Randy Pausch: The dying man who taught America how to live
It started as a farewell lecture by a terminally ill professor. Now Randy Pausch's last goodbye is making millions rethink life
These days, most people imagine that when they succumb to the inevitable and utter what must be their "last words", they will have time for little more than a brief, faltering sentence. If they are lucky, it will be shared with a few close family members before being swiftly consigned to the scrapheap of history.
Professor Randy Pausch is not most people, though. In September, the previously unknown computer science expert delivered a remarkable lecture to students at Carnegie Mellon University in Pittsburgh. Thanks to the wonders of technology, the hour-long speech did not disappear into the ether, but went on to be heard by millions. It has since changed lives, touched American politics, and is about to spawn a publishing phenomenon.
At the centre of Pausch's remarkable tale is "The Last Lecture," an old academic conceit whereby teachers are asked to imagine they're near death and must therefore sum up the entire collection of wisdom they wish to pass on to their students in a single lecture. Pausch, a 47-year-old father of three, didn't have to imagine anything when he gave his own "last lecture" on 18 September. He had just been diagnosed with terminal pancreatic cancer.
In a little over an hour, to a packed lecture-hall, Pausch delivered a deeply moving speech on the subject of "really achieving your childhood dreams." The optimistic philosophy he espoused, in a lecture punctuated by both laughter and tears, resulted in scenes resembling a real-life version of Dead Poets Society. To Americans who have recently, through the likes of Barack Obama, learnt to love public speaking, it has provided a timely reminder of how life ought to be lived.
The first public mention of Pausch's lecture appeared in The Wall Street Journal, whose columnist Jeff Zaslow heard about it on the grapevine. "I almost didn't go," Zaslow recalls. "I live in Detroit, about 300 miles away, and I ended up driving to save the cost of a flight. It was like watching Babe Ruth hit his last home run, or Michael Jordan hitting his jump shot at the end of the NBA finals. It was electric in that room. I knew it affected everyone that was there. But I could not have foreseen what followed, even in my wildest dreams."
Zaslow decided to write about the lecture in his next column, and put together a five-minute highlights video of it for the Journal's website. And so a monster was created: readers passed the clip to their friends and it became a viral hit, receiving hundreds of thousands of views on YouTube and other platforms in a matter of hours. "It just took off," says Zaslow. "The ABC TV network's Good Morning America show saw it in the Journal and had Randy on the following morning. Immediately after that, a million people logged on to the ABC website just to find out more about him. I've since had thousands of emails from people saying how much it moved them and how it has changed their lives."
Soon, the video of the entire, hour-long talk was available online. More than six million people have watched the life-affirming lecture in full on YouTube. In October, Pausch was invited to appear on The Oprah Winfrey Show, where he gave an edited reprise of his talk to Winfrey's 10 million-strong television audience. Next month, his thoughts will be published in The Last Lecture, a book co-written by Zaslow, for which the US publishers Hyperion forked out a reported $6.7m (about £3.4m) advance after a bidding war.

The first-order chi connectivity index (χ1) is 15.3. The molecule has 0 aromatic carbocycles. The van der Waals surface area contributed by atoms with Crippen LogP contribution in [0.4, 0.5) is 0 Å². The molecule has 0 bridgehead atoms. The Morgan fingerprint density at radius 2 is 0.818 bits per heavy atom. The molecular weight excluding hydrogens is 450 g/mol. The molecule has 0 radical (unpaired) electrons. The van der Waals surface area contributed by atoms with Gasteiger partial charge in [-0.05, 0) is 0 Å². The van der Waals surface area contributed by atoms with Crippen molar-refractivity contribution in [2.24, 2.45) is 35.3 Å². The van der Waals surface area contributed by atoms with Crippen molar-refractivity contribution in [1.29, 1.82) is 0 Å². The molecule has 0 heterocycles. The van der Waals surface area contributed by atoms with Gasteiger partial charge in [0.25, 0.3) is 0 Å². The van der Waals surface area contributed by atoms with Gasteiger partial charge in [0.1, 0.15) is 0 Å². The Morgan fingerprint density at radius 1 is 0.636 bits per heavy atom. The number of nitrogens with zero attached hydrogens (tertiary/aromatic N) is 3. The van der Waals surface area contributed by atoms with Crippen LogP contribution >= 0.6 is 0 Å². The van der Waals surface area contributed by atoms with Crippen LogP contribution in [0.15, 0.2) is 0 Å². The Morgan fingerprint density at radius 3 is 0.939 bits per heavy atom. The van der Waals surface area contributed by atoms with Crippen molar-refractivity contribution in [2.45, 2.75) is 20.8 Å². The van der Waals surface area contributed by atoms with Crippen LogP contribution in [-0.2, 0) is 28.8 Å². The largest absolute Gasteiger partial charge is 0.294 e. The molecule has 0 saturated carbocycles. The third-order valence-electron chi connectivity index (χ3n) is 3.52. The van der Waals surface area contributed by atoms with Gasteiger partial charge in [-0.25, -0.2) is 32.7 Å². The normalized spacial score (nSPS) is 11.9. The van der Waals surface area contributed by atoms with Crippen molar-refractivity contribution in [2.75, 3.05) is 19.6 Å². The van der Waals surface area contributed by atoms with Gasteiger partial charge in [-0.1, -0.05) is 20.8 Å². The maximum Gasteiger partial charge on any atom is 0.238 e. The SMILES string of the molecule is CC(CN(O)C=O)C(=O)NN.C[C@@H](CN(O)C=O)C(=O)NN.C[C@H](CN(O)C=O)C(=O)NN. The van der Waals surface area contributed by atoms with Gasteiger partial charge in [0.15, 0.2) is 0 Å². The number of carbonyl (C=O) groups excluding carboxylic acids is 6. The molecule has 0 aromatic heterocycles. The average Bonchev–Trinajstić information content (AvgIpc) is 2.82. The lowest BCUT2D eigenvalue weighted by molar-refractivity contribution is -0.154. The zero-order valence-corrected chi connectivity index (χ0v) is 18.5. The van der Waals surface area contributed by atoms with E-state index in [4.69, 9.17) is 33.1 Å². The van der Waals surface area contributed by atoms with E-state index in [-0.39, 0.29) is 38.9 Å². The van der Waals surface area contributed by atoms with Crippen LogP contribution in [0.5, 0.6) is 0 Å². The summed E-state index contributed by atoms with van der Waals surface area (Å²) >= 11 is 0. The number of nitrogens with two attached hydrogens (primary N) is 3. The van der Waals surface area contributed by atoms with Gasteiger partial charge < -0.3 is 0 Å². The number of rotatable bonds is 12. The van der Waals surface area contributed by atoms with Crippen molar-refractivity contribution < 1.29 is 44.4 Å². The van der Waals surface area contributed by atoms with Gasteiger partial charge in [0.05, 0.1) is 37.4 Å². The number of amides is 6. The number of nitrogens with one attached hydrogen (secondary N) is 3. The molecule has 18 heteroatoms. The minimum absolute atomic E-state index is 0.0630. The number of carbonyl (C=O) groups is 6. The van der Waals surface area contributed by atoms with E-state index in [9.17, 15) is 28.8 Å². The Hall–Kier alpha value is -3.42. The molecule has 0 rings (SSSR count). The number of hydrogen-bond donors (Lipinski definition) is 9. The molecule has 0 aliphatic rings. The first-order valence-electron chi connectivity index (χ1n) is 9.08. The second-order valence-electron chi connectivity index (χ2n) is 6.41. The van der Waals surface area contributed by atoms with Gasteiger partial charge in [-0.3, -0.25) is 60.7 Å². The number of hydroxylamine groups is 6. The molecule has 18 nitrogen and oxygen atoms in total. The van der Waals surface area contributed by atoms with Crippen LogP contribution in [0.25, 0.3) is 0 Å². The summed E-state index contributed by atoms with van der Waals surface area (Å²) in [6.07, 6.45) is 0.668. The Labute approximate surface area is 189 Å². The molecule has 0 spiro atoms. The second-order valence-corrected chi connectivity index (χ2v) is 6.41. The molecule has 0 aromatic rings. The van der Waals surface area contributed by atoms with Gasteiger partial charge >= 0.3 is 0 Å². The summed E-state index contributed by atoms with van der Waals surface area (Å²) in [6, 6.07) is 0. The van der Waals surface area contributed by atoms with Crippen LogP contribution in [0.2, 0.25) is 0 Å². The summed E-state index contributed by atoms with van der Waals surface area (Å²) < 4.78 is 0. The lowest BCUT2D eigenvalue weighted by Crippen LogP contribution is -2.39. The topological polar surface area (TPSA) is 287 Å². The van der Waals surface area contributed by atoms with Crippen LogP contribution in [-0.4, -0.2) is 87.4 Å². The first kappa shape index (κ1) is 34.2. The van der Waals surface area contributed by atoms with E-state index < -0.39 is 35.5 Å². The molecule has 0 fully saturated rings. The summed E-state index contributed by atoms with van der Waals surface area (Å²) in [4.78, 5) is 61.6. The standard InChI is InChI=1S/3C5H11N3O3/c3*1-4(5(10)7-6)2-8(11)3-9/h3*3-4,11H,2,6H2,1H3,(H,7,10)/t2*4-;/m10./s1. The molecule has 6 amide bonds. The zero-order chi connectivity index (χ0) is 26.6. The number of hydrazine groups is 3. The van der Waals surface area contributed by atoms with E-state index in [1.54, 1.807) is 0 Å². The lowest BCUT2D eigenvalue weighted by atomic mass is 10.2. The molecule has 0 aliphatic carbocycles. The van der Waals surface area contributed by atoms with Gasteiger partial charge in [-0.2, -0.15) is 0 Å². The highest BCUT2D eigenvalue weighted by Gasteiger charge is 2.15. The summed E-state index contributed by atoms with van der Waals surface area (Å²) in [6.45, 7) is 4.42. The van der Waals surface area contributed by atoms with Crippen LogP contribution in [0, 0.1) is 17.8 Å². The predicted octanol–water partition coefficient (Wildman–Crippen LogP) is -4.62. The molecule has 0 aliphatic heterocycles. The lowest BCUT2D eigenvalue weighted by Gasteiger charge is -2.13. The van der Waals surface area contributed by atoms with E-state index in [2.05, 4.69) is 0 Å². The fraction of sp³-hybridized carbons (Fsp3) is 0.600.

In a market crammed full of questionable self-help tomes, Pausch's honest and humble life lessons are expected to top bestseller lists in America and have already been translated into 18 languages. "They keep taking the Oprah clip down off YouTube because of copyright infringement," Zaslow says. "But it gets a million views every time before it disappears."
Meanwhile, on 13 March, still alive against the odds, Pausch appeared before a congressional subcommittee on behalf of the Pancreatic Cancer Action Network (Pancan). Chemo and radiation therapy have kept him alive long enough to demand that Congress set aside $170m to find a cure for the disease, but the treatment has led to congestive heart and kidney failure.
It was a harrowing testimony. There's little or no way of preventing pancreatic cancer. Though smoking or poor diet, for instance, can increase the risk of contracting it, little is known of the disease's causes. Only one case in 10 is attributed to hereditary genes. Pausch has never smoked or drunk heavily, and used to exercise every day. When he first developed symptoms, he thought it was hepatitis. "When we got the diagnosis, my wife said, 'Gee, I guess you'd trade for hepatitis,'" Pausch told the subcommittee. "I said, 'Honey, I'd trade for Aids. In a heartbeat.'"
Adding grist to Pausch's mill was the fact that, although two-thirds of sufferers are over 70, he's not the only young victim to have brought pancreatic cancer to public attention recently: at the beginning of this month, the actor Patrick Swayze announced that he had been diagnosed with the disease and was undergoing aggressive chemotherapy treatment.
So what of the speech itself? Pausch begins his "last lecture" by introducing the elephant in the room: the CAT scans of his liver, and the 10 or so tumours that are attacking it. He apologises to those who think he should be more depressed and morose. Then he does some press-ups. This is typical of the persona that has made him so popular in his final months.